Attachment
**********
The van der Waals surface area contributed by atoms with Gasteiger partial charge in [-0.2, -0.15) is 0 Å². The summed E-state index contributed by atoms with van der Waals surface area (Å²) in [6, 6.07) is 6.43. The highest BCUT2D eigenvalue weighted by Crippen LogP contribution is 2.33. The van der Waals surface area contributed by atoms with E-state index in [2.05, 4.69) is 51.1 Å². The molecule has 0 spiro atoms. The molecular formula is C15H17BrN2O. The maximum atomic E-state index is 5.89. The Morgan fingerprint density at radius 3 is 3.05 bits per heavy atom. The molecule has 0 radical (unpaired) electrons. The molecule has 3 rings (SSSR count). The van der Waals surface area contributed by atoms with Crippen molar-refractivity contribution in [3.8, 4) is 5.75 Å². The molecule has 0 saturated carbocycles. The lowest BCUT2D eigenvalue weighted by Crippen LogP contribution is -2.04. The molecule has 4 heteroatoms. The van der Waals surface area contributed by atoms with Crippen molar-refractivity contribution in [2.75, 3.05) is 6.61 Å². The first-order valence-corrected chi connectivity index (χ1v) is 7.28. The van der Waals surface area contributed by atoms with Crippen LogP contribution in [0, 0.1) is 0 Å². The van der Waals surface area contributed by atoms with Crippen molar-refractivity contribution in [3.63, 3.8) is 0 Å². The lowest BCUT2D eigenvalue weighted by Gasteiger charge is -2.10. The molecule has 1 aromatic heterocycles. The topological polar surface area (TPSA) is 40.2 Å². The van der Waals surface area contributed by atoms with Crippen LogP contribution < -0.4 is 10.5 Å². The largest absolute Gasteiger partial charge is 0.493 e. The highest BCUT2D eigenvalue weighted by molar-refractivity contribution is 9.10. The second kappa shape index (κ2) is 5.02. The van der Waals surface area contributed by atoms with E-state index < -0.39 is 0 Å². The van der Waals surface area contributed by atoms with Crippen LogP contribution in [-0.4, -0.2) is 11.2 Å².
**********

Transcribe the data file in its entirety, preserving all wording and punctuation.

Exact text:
The van der Waals surface area contributed by atoms with Gasteiger partial charge in [-0.2, -0.15) is 0 Å². The summed E-state index contributed by atoms with van der Waals surface area (Å²) in [6, 6.07) is 6.43. The highest BCUT2D eigenvalue weighted by Crippen LogP contribution is 2.33. The van der Waals surface area contributed by atoms with E-state index in [2.05, 4.69) is 51.1 Å². The molecule has 0 spiro atoms. The molecular formula is C15H17BrN2O. The maximum atomic E-state index is 5.89. The Morgan fingerprint density at radius 3 is 3.05 bits per heavy atom. The molecule has 0 radical (unpaired) electrons. The molecule has 3 rings (SSSR count). The van der Waals surface area contributed by atoms with Crippen molar-refractivity contribution in [3.8, 4) is 5.75 Å². The molecule has 0 saturated carbocycles. The lowest BCUT2D eigenvalue weighted by Crippen LogP contribution is -2.04. The molecule has 4 heteroatoms. The van der Waals surface area contributed by atoms with Crippen molar-refractivity contribution in [2.75, 3.05) is 6.61 Å². The first-order valence-corrected chi connectivity index (χ1v) is 7.28. The van der Waals surface area contributed by atoms with Crippen LogP contribution in [0, 0.1) is 0 Å². The van der Waals surface area contributed by atoms with Crippen molar-refractivity contribution in [3.63, 3.8) is 0 Å². The lowest BCUT2D eigenvalue weighted by Gasteiger charge is -2.10. The molecule has 1 aromatic heterocycles. The topological polar surface area (TPSA) is 40.2 Å². The van der Waals surface area contributed by atoms with Crippen LogP contribution < -0.4 is 10.5 Å². The largest absolute Gasteiger partial charge is 0.493 e. The highest BCUT2D eigenvalue weighted by molar-refractivity contribution is 9.10. The second kappa shape index (κ2) is 5.02. The van der Waals surface area contributed by atoms with E-state index < -0.39 is 0 Å². The van der Waals surface area contributed by atoms with Crippen LogP contribution in [-0.4, -0.2) is 11.2 Å².